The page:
Before people go why would i want to create an array of size 0 - this is due to writing a test program.
at the moment i have two diffeent ways of doing - not sure which one is even slightly correct
1.

uint8_t  * BufferB = new uint8_t[0];
        uint8_t* p;      
        p = BufferB;
....
        delete BufferB;

2.

uint8_t bufferB[0]= {'1'};

i have to use uint8_t and also an array insted of a vector

Before people go why would i want to create an array of size 0

well im not seaoned programmer but how can we create an array of size ZERO? It should contain atleast one element but you asking to create an array with no elements (if im not mistaken).

yeah i am its a boundary test for a program. I Have tried looking online but everyone seems to have conflicting views whether you are able to do this or not

i was going about my program in complety the wrong way - although i still want to know if you can actually set an array to size 0?

google is you friend, learn to use it. Click here

i know google is my freind - i did use it before posting here went through 10 pages of results hence why i said there seems to be conflicting views hence why asking the question

why does it have to be an array? Having a size 0 array is really pointless since it'll always be size 0 since arrays are statically initiated. If you make a vector, then you can change the size dynamically and add objects later when you need.

vector <objType> arr;

This is the key point. What is the use of the array which has no elements? I dont know if we can do this in C# (declaring an array with size 0). I hope NO. This means this should be considered as bug in language (as im not seasoned programmer and still learning so im brave to say this).

You can't have an array of size 0, in the sense that every array type includes the number of elements as part of the type, and for the type to be well defined, the number of elements must be strictly positive. Part of the reason for this requirement is to be able to guarantee that sizeof(x) is nonzero regardless of the type of x.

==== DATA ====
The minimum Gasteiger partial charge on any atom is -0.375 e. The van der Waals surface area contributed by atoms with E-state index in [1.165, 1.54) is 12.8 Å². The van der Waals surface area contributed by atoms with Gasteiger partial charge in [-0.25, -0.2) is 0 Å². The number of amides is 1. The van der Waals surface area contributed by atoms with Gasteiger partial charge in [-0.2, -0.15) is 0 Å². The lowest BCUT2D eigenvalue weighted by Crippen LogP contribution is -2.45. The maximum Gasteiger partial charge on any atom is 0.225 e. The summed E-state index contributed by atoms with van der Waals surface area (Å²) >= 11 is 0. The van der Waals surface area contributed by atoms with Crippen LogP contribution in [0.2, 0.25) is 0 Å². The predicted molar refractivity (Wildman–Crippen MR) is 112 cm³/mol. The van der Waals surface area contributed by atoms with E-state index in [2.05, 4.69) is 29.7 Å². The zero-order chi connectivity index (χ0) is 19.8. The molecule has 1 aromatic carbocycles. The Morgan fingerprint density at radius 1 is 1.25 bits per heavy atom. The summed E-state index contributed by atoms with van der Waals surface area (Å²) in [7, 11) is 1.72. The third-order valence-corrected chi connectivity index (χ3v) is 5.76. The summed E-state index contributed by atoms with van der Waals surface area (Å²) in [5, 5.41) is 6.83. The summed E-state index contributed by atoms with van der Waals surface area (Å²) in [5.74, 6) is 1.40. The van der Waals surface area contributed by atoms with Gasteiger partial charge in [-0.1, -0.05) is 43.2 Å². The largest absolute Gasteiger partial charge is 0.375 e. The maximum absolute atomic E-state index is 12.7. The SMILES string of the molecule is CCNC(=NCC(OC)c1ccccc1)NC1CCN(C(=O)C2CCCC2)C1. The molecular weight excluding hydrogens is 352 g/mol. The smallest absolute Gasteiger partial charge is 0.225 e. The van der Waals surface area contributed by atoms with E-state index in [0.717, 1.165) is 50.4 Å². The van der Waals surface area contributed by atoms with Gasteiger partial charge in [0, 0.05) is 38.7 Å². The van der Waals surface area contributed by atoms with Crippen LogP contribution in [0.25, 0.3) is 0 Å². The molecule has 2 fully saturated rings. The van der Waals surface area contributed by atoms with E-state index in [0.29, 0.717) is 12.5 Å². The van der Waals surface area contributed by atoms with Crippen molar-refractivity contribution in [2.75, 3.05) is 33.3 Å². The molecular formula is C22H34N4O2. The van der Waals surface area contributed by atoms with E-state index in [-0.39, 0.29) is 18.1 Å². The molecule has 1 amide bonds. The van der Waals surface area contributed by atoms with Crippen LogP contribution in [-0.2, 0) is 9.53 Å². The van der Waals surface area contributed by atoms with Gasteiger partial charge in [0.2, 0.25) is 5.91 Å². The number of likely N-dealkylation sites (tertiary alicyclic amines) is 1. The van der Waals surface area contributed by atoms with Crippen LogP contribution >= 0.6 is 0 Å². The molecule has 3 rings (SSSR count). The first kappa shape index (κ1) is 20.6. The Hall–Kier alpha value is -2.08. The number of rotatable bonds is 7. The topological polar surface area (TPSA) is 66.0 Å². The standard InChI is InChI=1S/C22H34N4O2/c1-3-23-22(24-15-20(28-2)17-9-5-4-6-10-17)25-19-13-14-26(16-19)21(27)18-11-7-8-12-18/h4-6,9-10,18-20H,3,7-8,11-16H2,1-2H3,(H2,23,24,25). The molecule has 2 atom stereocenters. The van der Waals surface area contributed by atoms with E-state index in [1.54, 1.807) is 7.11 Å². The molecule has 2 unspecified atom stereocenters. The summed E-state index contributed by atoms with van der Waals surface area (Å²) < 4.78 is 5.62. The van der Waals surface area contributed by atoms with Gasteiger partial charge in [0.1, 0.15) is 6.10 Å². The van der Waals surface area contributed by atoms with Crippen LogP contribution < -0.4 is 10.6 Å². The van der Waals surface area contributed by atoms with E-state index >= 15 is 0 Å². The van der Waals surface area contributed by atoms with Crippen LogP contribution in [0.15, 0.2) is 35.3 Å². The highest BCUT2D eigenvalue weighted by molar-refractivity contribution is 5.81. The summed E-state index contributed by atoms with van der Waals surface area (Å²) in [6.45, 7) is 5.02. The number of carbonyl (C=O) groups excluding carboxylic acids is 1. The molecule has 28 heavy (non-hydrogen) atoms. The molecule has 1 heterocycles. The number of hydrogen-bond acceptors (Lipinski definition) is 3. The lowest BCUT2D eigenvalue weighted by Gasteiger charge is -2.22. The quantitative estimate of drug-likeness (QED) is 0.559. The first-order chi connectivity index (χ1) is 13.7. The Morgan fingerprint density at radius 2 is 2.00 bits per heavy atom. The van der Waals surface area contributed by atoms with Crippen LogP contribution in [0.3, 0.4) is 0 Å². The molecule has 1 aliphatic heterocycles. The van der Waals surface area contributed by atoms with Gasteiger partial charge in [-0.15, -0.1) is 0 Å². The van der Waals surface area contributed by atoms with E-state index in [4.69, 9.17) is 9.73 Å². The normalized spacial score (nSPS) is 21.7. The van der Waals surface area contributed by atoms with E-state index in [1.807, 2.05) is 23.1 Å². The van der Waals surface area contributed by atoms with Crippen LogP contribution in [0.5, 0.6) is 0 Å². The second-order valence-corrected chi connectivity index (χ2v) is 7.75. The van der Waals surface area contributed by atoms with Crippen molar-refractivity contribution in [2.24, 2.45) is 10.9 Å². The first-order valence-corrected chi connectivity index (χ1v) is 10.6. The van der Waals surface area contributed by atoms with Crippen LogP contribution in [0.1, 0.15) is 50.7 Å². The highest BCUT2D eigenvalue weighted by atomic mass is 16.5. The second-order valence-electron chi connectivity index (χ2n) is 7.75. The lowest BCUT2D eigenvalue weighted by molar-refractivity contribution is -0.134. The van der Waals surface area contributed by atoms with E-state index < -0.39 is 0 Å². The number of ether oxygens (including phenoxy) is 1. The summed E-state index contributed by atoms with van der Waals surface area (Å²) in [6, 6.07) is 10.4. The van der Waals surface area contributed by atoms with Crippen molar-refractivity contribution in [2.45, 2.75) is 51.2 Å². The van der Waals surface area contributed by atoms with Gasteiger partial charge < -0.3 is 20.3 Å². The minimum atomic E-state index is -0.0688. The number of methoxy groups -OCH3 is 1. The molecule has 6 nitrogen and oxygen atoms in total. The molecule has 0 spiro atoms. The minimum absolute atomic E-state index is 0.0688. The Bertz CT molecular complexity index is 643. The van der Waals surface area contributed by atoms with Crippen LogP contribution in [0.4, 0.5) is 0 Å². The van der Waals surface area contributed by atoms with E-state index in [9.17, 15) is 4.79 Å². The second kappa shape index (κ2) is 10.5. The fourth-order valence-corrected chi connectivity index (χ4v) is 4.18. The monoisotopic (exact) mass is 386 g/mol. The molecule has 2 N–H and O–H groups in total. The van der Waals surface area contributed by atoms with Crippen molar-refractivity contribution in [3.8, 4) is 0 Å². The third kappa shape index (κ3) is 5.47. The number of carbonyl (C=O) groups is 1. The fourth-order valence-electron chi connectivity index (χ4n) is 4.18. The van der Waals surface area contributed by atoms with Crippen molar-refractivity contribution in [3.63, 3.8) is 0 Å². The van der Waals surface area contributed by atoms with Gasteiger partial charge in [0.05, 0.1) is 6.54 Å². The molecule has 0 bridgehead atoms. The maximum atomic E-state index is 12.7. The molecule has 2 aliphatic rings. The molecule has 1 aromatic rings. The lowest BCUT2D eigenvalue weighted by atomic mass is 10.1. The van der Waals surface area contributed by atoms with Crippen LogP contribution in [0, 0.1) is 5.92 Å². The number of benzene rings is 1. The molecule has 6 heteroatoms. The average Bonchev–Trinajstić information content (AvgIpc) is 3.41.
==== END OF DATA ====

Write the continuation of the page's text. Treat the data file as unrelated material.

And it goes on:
So your second example is not well-formed, although I imagine there might be a compiler out there that accepts it.

Your first example, on the other hand, is fine. There is nothing wrong with using "new" to create a pointer to "the first element" of a 0-element dynamically allocated array. Of course, that first element does not exist, so the pointer is an off-the-end pointer for that array. It's a valid pointer; it's guaranteed to be distinct from other pointers; and you should delete it at some point if you wish to avoid memory leaks. What you can't do is dereference it, because it doesn't point to an element. That's true of any off-the-end pointer, not just this one.

It is possible to declare array[0] in c#. But in c# it's a class and it has a method called resize() which gets called automatically when the number of element exceeds the available space in array. Same with java.

Comments
Isn't this a C++ question?

Well, even it is possible,

thats the question i was asking . The use of it as i said was to test the boundry of a program

and to whom suggested using a vector i wish i could use it but cannot

It is possible to declare array[0] in c#. But in c# it's a class and it has a method called resize() which gets called automatically when the number of element exceeds the available space in array. Same with java.

i don't know c# the program i have written is in c++
i knew you could do it with java but am coming from a java background to c++

This is what i ended up doing:
create an array of size 1 then when calling it in a function which takes in a size set this to zero.

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